Both countries see the need to improve ties, trade and political relations. Trade and politics go hand in hand. One cannot realistically have good trade relations without good political relations. Good political relations can only be possible when mistrust and disputes are removed while understanding and respect are enhanced. So when negatives are already in place, it takes great efforts on the part of leaders to meet regularly and try to reach agreement.

Today, China, ROK and Japan are meeting. It will be fruitful when leaders show maturity, frankness, good faith and other positive attributes in their talk.

I wish all our leaders’ success and that Asia will one day find unity and peace.

Asia for Asians, unite for true peace and growth.

How about them apples?  And ending with Japan’s old slogan of the East Asian Co-Prosperity Sphere gives it a particularly nice touch.

In one of the more intelligent and far-sighted online commentaries I’ve read in the past few weeks, Peter Lee writes:

The DPJ [Democratic Party of Japan] government is now in full retreat from its original non-aligned strategy. It aroused Chinese ire by tweaking Beijing on the issue of its nuclear arsenal, then leaked the news of Foreign Minister Yang Jiechi’s rage to the international press to gain desperately needed political and diplomatic capital.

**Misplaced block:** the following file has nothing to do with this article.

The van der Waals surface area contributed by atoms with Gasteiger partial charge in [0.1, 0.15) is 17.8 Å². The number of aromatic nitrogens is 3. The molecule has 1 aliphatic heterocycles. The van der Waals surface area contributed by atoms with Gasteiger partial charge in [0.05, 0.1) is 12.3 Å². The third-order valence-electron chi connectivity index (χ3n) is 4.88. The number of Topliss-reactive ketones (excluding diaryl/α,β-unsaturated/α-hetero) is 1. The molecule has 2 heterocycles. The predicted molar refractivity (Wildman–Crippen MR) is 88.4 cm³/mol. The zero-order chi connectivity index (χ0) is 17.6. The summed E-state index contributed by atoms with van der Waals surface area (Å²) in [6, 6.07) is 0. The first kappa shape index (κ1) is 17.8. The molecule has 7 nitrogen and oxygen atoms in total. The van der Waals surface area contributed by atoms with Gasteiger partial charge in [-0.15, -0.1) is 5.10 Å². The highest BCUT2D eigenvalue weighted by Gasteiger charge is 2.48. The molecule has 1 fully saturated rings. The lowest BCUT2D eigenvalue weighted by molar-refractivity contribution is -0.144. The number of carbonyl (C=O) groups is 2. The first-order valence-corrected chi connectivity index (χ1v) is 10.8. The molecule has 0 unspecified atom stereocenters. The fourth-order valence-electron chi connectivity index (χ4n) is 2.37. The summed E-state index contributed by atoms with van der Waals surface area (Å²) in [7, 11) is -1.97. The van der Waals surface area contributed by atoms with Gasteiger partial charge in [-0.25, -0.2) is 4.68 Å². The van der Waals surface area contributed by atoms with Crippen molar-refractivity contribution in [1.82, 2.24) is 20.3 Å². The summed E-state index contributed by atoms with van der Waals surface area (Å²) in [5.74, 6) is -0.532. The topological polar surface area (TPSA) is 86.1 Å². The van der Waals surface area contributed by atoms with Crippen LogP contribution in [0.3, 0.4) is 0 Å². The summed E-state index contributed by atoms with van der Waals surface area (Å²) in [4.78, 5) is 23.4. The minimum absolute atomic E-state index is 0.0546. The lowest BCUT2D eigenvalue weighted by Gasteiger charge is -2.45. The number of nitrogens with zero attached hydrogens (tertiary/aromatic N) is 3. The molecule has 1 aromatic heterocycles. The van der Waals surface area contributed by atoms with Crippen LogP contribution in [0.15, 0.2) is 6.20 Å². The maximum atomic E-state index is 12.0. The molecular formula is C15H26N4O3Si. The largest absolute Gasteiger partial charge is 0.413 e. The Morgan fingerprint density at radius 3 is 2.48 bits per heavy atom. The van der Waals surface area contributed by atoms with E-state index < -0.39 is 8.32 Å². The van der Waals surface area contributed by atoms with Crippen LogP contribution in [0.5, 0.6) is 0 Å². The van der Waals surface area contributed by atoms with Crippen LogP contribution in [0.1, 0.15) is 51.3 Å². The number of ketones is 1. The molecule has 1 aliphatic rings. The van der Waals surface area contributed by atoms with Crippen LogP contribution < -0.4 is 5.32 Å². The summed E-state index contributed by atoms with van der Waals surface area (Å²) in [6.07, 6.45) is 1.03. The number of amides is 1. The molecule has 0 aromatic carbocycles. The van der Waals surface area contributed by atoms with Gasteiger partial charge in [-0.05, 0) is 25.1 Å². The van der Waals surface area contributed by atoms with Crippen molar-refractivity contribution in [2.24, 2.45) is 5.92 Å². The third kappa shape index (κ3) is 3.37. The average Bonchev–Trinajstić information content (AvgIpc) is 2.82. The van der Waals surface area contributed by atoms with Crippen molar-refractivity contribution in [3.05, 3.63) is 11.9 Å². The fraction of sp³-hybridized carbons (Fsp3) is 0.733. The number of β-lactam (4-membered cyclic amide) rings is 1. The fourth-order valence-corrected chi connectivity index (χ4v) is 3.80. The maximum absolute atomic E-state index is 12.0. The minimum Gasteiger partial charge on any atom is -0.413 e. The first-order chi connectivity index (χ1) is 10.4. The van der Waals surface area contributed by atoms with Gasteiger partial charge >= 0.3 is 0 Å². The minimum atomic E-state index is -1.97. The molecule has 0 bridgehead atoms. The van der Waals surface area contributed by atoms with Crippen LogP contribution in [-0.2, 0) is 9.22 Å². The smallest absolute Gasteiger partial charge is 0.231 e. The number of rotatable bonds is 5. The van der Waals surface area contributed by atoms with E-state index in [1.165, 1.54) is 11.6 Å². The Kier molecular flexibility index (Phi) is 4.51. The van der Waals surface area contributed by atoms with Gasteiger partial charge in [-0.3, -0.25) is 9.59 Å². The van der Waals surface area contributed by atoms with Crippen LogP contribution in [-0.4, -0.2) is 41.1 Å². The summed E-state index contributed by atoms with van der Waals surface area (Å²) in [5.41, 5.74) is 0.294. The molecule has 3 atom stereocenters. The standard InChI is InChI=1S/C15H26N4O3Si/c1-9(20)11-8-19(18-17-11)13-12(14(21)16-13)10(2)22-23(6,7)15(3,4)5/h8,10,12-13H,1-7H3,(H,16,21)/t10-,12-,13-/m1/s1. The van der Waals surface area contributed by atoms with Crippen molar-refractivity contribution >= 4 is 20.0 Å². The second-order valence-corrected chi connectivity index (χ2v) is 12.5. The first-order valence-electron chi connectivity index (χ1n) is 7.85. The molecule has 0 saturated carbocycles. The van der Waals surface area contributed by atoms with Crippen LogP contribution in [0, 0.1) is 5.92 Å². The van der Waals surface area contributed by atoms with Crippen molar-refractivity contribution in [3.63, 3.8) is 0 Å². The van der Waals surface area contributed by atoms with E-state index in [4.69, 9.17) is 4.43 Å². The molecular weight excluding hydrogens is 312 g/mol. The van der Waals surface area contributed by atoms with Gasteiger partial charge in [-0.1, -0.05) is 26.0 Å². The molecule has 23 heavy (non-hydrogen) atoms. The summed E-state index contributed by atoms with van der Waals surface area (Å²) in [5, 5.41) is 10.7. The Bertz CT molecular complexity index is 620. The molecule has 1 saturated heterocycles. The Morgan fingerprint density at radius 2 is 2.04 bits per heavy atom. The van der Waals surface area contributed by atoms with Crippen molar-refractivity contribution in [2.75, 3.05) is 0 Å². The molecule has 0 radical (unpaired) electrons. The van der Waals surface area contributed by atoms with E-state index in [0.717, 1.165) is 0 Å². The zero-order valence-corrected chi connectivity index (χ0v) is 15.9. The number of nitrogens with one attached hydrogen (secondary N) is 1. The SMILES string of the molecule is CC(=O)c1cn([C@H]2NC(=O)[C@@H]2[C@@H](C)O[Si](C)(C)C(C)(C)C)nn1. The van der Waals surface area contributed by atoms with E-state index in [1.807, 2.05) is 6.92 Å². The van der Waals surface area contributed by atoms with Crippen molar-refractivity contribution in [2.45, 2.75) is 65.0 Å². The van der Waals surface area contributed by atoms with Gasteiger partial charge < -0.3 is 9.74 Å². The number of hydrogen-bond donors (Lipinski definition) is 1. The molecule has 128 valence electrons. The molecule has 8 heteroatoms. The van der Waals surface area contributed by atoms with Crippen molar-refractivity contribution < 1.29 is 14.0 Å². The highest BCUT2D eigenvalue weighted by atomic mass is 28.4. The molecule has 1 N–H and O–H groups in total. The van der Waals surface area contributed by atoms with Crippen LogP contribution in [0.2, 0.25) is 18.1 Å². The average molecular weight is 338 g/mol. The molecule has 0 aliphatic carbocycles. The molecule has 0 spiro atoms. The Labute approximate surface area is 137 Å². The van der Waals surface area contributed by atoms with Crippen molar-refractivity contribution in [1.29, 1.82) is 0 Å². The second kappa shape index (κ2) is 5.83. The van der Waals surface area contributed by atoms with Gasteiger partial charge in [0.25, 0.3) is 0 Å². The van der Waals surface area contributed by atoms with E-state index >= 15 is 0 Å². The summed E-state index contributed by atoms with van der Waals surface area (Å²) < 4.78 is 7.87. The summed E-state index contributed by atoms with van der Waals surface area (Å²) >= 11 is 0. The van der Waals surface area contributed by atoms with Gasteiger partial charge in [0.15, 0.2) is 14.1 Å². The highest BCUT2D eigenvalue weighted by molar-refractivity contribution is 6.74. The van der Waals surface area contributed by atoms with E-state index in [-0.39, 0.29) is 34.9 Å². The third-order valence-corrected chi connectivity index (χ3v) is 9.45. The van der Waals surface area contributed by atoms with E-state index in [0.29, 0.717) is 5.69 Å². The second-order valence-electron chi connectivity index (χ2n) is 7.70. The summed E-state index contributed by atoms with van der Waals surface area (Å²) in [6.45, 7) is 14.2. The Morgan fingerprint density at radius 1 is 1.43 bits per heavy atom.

Instead of moving the US Marine air base off Okinawa, Hatoyama clumsily and without reference to his cabinet reaffirmed the pro-US deal negotiated by the previous Liberal Democratic Party (LDP) government that keeps it on the island, to the dismay of Hatoyama’s coalition partners and the disgust of the Japanese electorate.

It appears inevitable that the successor to the Hatoyama government will remain committed to the US alliance.

The Obama administration may be somewhat beguiled by the vision of Korea rising, but it remains committed to the Japanese alliance and is doubtless wary of Seoul’s growing desire to assert itself militarily – a recapitulation of threats by previous LDP governments in Japan to unleash the Self-Defense Forces.

And, just in time, Huanqiu Shibao arrives to pull us back into cultural diplomac, in fact, what it calls “cartoon diplomacy” via translation/summary of an Agence France-Presse dispatch:

法新社5月31日文章,原题:中日发起“卡通”外交 撇开外交较量,日本和中国周一同意联合举行动漫和电视剧节以推动民间文化交流。日本外务省官员说,中国国务院总理温家宝星期天抵达东京开始为期三天的访问,和他的日本对手鸠山由纪夫在会议上达成上述协议。这名官员说,两国初步计划将在下年相互专门举办节日或者活动周来介绍各自的荧屏文化,比如动漫或者电视剧。该官员说,“我们接受中国的提议,因为它将为我们提供促进文化交流的机会。” 作为努力增进文化理解的一部分,中国总理温家宝说,自己喜欢观看日本获奖影片《入殓师》(Departures),是由鸠山推荐给他的。(冯丽译)

Of course, now that Hatoyama has signaled his retreat, there’s sweet, sweet irony in the fact that Chinese Premier Wen Jiabao said how much he loved the gift given to him by the Japanese P.M.: the Japanese film “Departures [《入殓师》].”